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And What Became of the Miracle Bluebird?

Monday, June 21, 2021

Man, I've been blogging a lot about bluebirds. But I want to have a record of this strange and at times wonderful spring, and all the things I learned as I messed about with bluebirds. Here are the chicks in the   house by my mailbox, on May 25, '21. 

Opening those boxes and seeing them grow has brought me so much joy.

There have been failures, too--one brood of four unexpectedly lost to cold in the orchard box on the ridiculous date of May 30. That was sad. I kicked myself for a long time over that. But I had a guest here, and I was distracted and not paying enough attention. Note to self--a day and a half of cold rain in late May can kill. OK. Got it.

I had two very large black rat snakes get over two of my baffles and clean out a nice brood of five and a clutch of three eggs, too. Fixed that the day I found it, June 6--that same morning I put up a new higher box with a new baffle, farther out in the field. These predators and the weather keep me on my toes. Then a neighbor pulled that brand new box, baffle and pole up and left it leaning it against the wire fence, saying it was in his way. I just found it like that--no explanation, twice in a row.  The first time, it had a fresh nest, the second, four eggs. And the female bluebird, valiantly building a nest and sitting her eggs through all that, finally had enough, she left her clutch cold. Her record: First clutch: lost to cold; one baby fostered by me. Second clutch: Lost to a snake that got over the baffle. Third clutch of 4 eggs: Lost to...a misunderstanding? It's been a rough year for bluebirds, and for someone who cares so deeply about them. 

Yes, there is sadness. Lots of it. But it's all so beautiful. Here's the nest, taken from the Church box for a quick photo on May 16. My old friend Jeff Warren, gone too soon, sleeps in the background.

 And here we are, at the end of the tale that rolled out when it snowed on April 21, 2021. Of course we all know the story never ends; it just goes on and on. I made a number of visits to Warren 1, the box where I deposited the Miracle Hatchling, the only one to live of a clutch of five left cold for four days in freezing temperatures. To recap, when it became clear the female was never going to come back, I took them in, asked a friend to put them in his incubator, and we were shocked to find that all five hatched, despite their incubation being interrupted late in the process.. Sadly, the chicks were so depleted by the ordeal that only one lived. But they all hatched! And one made it. Miracle.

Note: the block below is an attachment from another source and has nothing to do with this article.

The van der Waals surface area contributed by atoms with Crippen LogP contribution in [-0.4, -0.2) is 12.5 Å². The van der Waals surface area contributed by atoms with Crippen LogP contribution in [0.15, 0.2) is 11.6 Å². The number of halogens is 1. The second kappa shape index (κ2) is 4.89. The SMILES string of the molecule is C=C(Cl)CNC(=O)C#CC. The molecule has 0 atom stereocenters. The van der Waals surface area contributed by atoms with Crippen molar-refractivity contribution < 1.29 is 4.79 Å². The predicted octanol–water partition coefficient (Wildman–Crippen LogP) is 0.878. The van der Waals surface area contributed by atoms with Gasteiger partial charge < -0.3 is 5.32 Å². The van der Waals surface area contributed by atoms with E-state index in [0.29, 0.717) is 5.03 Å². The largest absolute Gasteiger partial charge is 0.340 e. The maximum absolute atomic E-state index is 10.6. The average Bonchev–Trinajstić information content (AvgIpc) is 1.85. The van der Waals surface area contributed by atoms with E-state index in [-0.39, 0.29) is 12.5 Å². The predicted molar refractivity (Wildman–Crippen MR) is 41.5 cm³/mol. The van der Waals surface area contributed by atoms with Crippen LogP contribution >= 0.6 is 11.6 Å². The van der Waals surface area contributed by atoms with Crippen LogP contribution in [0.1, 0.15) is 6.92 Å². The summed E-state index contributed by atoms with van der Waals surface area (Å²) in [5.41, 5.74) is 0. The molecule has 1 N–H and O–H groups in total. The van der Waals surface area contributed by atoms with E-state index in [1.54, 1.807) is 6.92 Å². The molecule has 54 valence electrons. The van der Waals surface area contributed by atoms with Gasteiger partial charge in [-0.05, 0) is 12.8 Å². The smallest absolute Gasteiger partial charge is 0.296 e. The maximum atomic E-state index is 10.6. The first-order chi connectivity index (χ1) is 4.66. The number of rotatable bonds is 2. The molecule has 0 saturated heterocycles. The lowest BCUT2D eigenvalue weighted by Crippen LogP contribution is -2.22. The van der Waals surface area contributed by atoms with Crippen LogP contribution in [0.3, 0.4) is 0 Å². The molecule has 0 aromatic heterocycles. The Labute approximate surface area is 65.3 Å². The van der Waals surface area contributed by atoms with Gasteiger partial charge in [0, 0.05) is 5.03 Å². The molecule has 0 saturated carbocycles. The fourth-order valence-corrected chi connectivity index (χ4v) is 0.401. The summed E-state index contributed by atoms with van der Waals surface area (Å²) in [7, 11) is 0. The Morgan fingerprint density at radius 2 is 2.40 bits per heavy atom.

I had only one box that had eggs that were near hatching--Warren 1. So I stuffed her full of egg food and put that sweet miracle baby in with their eggs, which didn't hatch for another three days! These fabulous parents fed Miracle, while the female continued to incubate her own eggs. 

Miracle was bigger by far--look at the difference in head size between one-day-old foster chicks and four-day-old Miracle (top). Still, I had faith this would all work out. 

I kept a pretty close eye on the box, considering it's several miles from my house. Here is the brood on Day 10. But it's Day 13 for Miracle! The bird to the right, whose head is feathered, and whose wings you can see are feathering out, is Miracle. And I can see by the small amount of blue in those wing feathers that Miracle is a female. She's a bit behind in development for a 13-day-old bluebird, but given the incredibly lousy start she had, we'll cut her a lot of slack. This is working out really well. Yes, she has a three day lead on her foster sibs, but I don't think that's going to be a problem.